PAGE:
For an extensive amount of time now, laptops and personal computers have dominated the computing industry. From small businesses, to schools, to many large corporations, these computing systems have become a necessity at hand. They’ve been distributed in many variations of color, size, and form factors, with different operating systems that are created to fit just about anyone’s needs. However, the world of technology is an ever changing one and a new hardware has penetrated the computing market and has posed as a potential risk. This hardware, known as the tablet, has become a popular item and with its market share growing exponentially, it leaves many to wonder whether it will take over and completely dominate the industry of computers and eliminate its predecessors.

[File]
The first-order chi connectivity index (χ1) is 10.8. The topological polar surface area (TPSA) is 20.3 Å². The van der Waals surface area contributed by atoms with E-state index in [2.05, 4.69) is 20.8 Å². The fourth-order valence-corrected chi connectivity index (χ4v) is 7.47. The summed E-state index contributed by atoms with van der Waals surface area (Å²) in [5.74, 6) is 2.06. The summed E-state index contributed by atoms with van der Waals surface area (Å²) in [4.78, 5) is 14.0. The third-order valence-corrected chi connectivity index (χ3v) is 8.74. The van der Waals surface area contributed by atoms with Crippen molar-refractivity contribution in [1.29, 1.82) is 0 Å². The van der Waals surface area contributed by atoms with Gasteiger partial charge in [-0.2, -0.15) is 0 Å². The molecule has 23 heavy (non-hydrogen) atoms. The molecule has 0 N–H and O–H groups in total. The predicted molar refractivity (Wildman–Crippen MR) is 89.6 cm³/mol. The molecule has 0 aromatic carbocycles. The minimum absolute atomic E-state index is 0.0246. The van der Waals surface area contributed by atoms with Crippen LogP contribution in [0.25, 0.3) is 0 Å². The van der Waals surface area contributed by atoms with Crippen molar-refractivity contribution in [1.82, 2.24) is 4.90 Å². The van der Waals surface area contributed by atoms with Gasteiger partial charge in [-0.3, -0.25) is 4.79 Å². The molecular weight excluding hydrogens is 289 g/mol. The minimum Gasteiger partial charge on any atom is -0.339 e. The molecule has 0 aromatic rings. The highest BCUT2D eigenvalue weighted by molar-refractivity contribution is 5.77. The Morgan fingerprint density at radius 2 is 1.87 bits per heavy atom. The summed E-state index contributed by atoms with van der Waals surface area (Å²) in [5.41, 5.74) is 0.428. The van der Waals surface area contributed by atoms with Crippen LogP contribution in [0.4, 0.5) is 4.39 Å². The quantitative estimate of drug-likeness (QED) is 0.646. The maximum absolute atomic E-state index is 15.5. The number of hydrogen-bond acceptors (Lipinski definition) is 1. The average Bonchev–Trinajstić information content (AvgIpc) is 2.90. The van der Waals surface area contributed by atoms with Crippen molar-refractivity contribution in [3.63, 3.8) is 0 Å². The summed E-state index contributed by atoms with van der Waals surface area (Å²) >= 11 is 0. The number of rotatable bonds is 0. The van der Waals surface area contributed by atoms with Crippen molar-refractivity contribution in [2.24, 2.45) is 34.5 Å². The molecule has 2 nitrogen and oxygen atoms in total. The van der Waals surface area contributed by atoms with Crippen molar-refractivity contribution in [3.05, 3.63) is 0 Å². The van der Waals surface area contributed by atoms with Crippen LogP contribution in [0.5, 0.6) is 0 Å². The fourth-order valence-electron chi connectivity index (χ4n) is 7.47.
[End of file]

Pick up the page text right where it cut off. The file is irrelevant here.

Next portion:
In a general, a personal computer is defined to be a microcomputer that is meant to be used by one person at a time. Carried into execution in 1975 by Ed Roberts, the very first personal computer said to be born is the Altair. Although many attempts were made to imitate this new-found idea of a computer (since it was relatively cheap to do so at the time), many models produced by various companies failed to progress and by 1980 only four managed to break on to the scene; the Atari 400/800, the Radio Shack TRS-80, the Commodore PET, and the Apple (arstechnica.com). The PET introduced the well accepted and successful Commodore 64, which positively left its mark on the mass market and went on to sell over 22 million units. By 1981, the very famous and well known computer company IBM had made its way into the industry and by 1984 Apple had completed the desktop ensemble by giving users a mouse and a graphical user interface with the birth of the Macintosh (arstechnica.com). Unfortunately, by 1994 Commodore had filed for bankruptcy and by 1996, a company by the name of JTS, had purchased Atari. By 1997, suffering from a loss of billions of dollars, Steve Jobs, then CEO of Apple, left the industry only to come back the following year to bring us, what is known to date to be the most astounding advancement in technology and computers, the iMac and the introduction of its operating system OS X (arstechnica.com).